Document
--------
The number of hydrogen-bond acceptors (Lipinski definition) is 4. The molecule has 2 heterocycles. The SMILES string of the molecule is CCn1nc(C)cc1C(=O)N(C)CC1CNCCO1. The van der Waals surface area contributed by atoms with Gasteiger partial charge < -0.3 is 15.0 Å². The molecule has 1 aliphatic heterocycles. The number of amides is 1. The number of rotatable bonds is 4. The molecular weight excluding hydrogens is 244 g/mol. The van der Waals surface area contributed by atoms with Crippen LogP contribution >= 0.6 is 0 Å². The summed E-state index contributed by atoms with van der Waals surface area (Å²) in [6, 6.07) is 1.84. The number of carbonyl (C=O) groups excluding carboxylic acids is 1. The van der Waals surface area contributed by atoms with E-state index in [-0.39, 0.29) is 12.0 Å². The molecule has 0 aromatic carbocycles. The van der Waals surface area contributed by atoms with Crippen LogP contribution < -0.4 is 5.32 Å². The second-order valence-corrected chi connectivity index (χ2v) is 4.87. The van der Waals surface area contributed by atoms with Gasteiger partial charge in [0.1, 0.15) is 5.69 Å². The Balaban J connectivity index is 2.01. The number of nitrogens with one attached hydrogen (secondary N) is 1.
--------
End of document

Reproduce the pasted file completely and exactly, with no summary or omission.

The number of hydrogen-bond acceptors (Lipinski definition) is 4. The molecule has 2 heterocycles. The SMILES string of the molecule is CCn1nc(C)cc1C(=O)N(C)CC1CNCCO1. The van der Waals surface area contributed by atoms with Gasteiger partial charge < -0.3 is 15.0 Å². The molecule has 1 aliphatic heterocycles. The number of amides is 1. The number of rotatable bonds is 4. The molecular weight excluding hydrogens is 244 g/mol. The van der Waals surface area contributed by atoms with Crippen LogP contribution >= 0.6 is 0 Å². The summed E-state index contributed by atoms with van der Waals surface area (Å²) in [6, 6.07) is 1.84. The number of carbonyl (C=O) groups excluding carboxylic acids is 1. The van der Waals surface area contributed by atoms with E-state index in [-0.39, 0.29) is 12.0 Å². The molecule has 0 aromatic carbocycles. The van der Waals surface area contributed by atoms with Crippen LogP contribution < -0.4 is 5.32 Å². The second-order valence-corrected chi connectivity index (χ2v) is 4.87. The van der Waals surface area contributed by atoms with Gasteiger partial charge in [0.1, 0.15) is 5.69 Å². The Balaban J connectivity index is 2.01. The number of nitrogens with one attached hydrogen (secondary N) is 1.